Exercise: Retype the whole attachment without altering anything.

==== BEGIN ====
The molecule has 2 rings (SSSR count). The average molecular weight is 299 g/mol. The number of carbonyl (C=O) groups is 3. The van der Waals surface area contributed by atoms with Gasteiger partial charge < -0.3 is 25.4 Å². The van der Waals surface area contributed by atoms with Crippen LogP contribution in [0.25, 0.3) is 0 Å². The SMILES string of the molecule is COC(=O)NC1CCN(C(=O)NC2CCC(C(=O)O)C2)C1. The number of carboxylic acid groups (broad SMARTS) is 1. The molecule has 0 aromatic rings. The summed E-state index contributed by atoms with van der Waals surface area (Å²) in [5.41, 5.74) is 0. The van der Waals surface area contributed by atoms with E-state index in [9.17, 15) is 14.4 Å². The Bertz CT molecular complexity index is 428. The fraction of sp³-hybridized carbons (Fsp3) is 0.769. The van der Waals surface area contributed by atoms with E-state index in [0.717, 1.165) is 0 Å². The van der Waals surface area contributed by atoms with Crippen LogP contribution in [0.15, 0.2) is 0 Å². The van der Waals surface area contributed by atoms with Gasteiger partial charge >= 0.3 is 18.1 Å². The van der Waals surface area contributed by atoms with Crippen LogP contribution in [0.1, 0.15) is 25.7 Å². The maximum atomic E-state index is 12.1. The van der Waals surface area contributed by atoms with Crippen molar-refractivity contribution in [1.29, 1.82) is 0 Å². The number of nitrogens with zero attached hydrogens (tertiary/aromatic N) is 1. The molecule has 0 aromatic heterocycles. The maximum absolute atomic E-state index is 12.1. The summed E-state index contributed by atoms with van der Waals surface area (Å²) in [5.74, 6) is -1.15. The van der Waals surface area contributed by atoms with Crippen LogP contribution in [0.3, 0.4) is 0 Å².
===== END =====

The molecule has 2 rings (SSSR count). The average molecular weight is 299 g/mol. The number of carbonyl (C=O) groups is 3. The van der Waals surface area contributed by atoms with Gasteiger partial charge < -0.3 is 25.4 Å². The van der Waals surface area contributed by atoms with Crippen LogP contribution in [0.25, 0.3) is 0 Å². The SMILES string of the molecule is COC(=O)NC1CCN(C(=O)NC2CCC(C(=O)O)C2)C1. The number of carboxylic acid groups (broad SMARTS) is 1. The molecule has 0 aromatic rings. The summed E-state index contributed by atoms with van der Waals surface area (Å²) in [5.41, 5.74) is 0. The van der Waals surface area contributed by atoms with E-state index in [9.17, 15) is 14.4 Å². The Bertz CT molecular complexity index is 428. The fraction of sp³-hybridized carbons (Fsp3) is 0.769. The van der Waals surface area contributed by atoms with E-state index in [0.717, 1.165) is 0 Å². The van der Waals surface area contributed by atoms with Crippen LogP contribution in [0.15, 0.2) is 0 Å². The van der Waals surface area contributed by atoms with Gasteiger partial charge >= 0.3 is 18.1 Å². The van der Waals surface area contributed by atoms with Crippen LogP contribution in [0.1, 0.15) is 25.7 Å². The maximum atomic E-state index is 12.1. The van der Waals surface area contributed by atoms with Crippen molar-refractivity contribution in [1.29, 1.82) is 0 Å². The number of nitrogens with zero attached hydrogens (tertiary/aromatic N) is 1. The molecule has 0 aromatic heterocycles. The maximum absolute atomic E-state index is 12.1. The summed E-state index contributed by atoms with van der Waals surface area (Å²) in [5.74, 6) is -1.15. The van der Waals surface area contributed by atoms with Crippen LogP contribution in [0.3, 0.4) is 0 Å².